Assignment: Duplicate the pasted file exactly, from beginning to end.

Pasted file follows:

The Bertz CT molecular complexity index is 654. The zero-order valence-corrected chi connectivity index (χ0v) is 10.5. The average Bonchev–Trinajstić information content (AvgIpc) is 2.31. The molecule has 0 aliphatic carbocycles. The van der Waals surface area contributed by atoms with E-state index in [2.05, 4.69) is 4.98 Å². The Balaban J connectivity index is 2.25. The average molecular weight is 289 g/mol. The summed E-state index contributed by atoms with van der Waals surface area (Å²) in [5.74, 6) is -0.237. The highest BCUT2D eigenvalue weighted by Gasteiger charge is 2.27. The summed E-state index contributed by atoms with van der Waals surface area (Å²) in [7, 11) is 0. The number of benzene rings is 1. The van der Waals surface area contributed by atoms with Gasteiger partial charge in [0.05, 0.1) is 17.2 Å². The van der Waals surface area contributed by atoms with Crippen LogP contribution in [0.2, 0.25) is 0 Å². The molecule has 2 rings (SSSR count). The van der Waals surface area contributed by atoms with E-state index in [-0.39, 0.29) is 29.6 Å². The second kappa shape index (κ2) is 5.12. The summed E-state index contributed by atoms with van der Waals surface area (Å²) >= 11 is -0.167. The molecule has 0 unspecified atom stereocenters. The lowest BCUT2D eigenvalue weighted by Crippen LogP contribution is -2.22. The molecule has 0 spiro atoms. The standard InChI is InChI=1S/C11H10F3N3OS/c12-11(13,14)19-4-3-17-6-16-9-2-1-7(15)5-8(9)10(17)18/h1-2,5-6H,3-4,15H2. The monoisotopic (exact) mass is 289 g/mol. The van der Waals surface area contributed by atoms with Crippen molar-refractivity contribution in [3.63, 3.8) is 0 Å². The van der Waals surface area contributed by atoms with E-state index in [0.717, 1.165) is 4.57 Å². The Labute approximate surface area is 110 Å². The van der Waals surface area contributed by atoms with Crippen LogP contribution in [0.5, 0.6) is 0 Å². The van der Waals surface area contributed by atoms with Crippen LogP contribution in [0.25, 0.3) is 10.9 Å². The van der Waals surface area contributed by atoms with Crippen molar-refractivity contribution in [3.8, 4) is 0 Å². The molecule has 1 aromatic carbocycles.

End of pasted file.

The Bertz CT molecular complexity index is 654. The zero-order valence-corrected chi connectivity index (χ0v) is 10.5. The average Bonchev–Trinajstić information content (AvgIpc) is 2.31. The molecule has 0 aliphatic carbocycles. The van der Waals surface area contributed by atoms with E-state index in [2.05, 4.69) is 4.98 Å². The Balaban J connectivity index is 2.25. The average molecular weight is 289 g/mol. The summed E-state index contributed by atoms with van der Waals surface area (Å²) in [5.74, 6) is -0.237. The highest BCUT2D eigenvalue weighted by Gasteiger charge is 2.27. The summed E-state index contributed by atoms with van der Waals surface area (Å²) in [7, 11) is 0. The number of benzene rings is 1. The van der Waals surface area contributed by atoms with Gasteiger partial charge in [0.05, 0.1) is 17.2 Å². The van der Waals surface area contributed by atoms with Crippen LogP contribution in [0.2, 0.25) is 0 Å². The molecule has 2 rings (SSSR count). The van der Waals surface area contributed by atoms with E-state index in [-0.39, 0.29) is 29.6 Å². The second kappa shape index (κ2) is 5.12. The summed E-state index contributed by atoms with van der Waals surface area (Å²) >= 11 is -0.167. The molecule has 0 unspecified atom stereocenters. The lowest BCUT2D eigenvalue weighted by Crippen LogP contribution is -2.22. The molecule has 0 spiro atoms. The standard InChI is InChI=1S/C11H10F3N3OS/c12-11(13,14)19-4-3-17-6-16-9-2-1-7(15)5-8(9)10(17)18/h1-2,5-6H,3-4,15H2. The monoisotopic (exact) mass is 289 g/mol. The van der Waals surface area contributed by atoms with Crippen molar-refractivity contribution in [3.63, 3.8) is 0 Å². The van der Waals surface area contributed by atoms with E-state index in [0.717, 1.165) is 4.57 Å². The Labute approximate surface area is 110 Å². The van der Waals surface area contributed by atoms with Crippen LogP contribution in [0.5, 0.6) is 0 Å². The van der Waals surface area contributed by atoms with Crippen LogP contribution in [0.25, 0.3) is 10.9 Å². The van der Waals surface area contributed by atoms with Crippen molar-refractivity contribution in [3.8, 4) is 0 Å². The molecule has 1 aromatic carbocycles.